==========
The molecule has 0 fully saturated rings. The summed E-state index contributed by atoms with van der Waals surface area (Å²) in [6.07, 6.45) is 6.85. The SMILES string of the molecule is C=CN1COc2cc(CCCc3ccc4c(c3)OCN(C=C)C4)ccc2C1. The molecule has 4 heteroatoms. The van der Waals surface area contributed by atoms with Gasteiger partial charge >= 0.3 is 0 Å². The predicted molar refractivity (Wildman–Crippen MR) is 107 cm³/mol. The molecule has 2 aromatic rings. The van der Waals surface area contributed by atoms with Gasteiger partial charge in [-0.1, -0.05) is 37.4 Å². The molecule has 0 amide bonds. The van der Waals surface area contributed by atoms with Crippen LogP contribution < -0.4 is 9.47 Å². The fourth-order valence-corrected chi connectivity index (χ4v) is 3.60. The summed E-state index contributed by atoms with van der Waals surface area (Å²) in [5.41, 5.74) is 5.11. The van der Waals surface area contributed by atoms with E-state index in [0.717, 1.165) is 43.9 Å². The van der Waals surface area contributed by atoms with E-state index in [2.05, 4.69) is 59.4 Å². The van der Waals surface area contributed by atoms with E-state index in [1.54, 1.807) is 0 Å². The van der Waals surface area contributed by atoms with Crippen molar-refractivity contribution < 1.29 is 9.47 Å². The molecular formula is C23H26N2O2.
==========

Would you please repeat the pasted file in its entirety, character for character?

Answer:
The molecule has 0 fully saturated rings. The summed E-state index contributed by atoms with van der Waals surface area (Å²) in [6.07, 6.45) is 6.85. The SMILES string of the molecule is C=CN1COc2cc(CCCc3ccc4c(c3)OCN(C=C)C4)ccc2C1. The molecule has 4 heteroatoms. The van der Waals surface area contributed by atoms with Gasteiger partial charge >= 0.3 is 0 Å². The predicted molar refractivity (Wildman–Crippen MR) is 107 cm³/mol. The molecule has 2 aromatic rings. The van der Waals surface area contributed by atoms with Gasteiger partial charge in [-0.1, -0.05) is 37.4 Å². The molecule has 0 amide bonds. The van der Waals surface area contributed by atoms with Crippen LogP contribution < -0.4 is 9.47 Å². The fourth-order valence-corrected chi connectivity index (χ4v) is 3.60. The summed E-state index contributed by atoms with van der Waals surface area (Å²) in [5.41, 5.74) is 5.11. The van der Waals surface area contributed by atoms with E-state index in [0.717, 1.165) is 43.9 Å². The van der Waals surface area contributed by atoms with E-state index in [2.05, 4.69) is 59.4 Å². The van der Waals surface area contributed by atoms with E-state index in [1.54, 1.807) is 0 Å². The van der Waals surface area contributed by atoms with Crippen molar-refractivity contribution < 1.29 is 9.47 Å². The molecular formula is C23H26N2O2.